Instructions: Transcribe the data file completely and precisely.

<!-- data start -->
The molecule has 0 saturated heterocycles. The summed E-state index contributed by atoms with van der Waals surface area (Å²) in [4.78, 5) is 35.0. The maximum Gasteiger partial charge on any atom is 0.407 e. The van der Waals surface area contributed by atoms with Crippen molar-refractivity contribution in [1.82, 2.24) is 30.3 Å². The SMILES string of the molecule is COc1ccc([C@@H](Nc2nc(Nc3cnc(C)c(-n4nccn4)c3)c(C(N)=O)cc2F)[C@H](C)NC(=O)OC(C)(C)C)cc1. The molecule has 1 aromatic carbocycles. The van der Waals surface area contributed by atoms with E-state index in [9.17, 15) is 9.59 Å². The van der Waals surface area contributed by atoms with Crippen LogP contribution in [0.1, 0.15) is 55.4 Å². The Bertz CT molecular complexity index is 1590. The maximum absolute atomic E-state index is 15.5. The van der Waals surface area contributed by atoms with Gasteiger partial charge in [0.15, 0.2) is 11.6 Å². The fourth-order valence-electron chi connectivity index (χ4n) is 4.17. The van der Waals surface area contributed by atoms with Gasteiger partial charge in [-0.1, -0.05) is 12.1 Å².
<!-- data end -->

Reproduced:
The molecule has 0 saturated heterocycles. The summed E-state index contributed by atoms with van der Waals surface area (Å²) in [4.78, 5) is 35.0. The maximum Gasteiger partial charge on any atom is 0.407 e. The van der Waals surface area contributed by atoms with Crippen molar-refractivity contribution in [1.82, 2.24) is 30.3 Å². The SMILES string of the molecule is COc1ccc([C@@H](Nc2nc(Nc3cnc(C)c(-n4nccn4)c3)c(C(N)=O)cc2F)[C@H](C)NC(=O)OC(C)(C)C)cc1. The molecule has 1 aromatic carbocycles. The van der Waals surface area contributed by atoms with E-state index in [9.17, 15) is 9.59 Å². The van der Waals surface area contributed by atoms with Crippen LogP contribution in [0.1, 0.15) is 55.4 Å². The Bertz CT molecular complexity index is 1590. The maximum absolute atomic E-state index is 15.5. The van der Waals surface area contributed by atoms with Gasteiger partial charge in [0.15, 0.2) is 11.6 Å². The fourth-order valence-electron chi connectivity index (χ4n) is 4.17. The van der Waals surface area contributed by atoms with Gasteiger partial charge in [-0.1, -0.05) is 12.1 Å².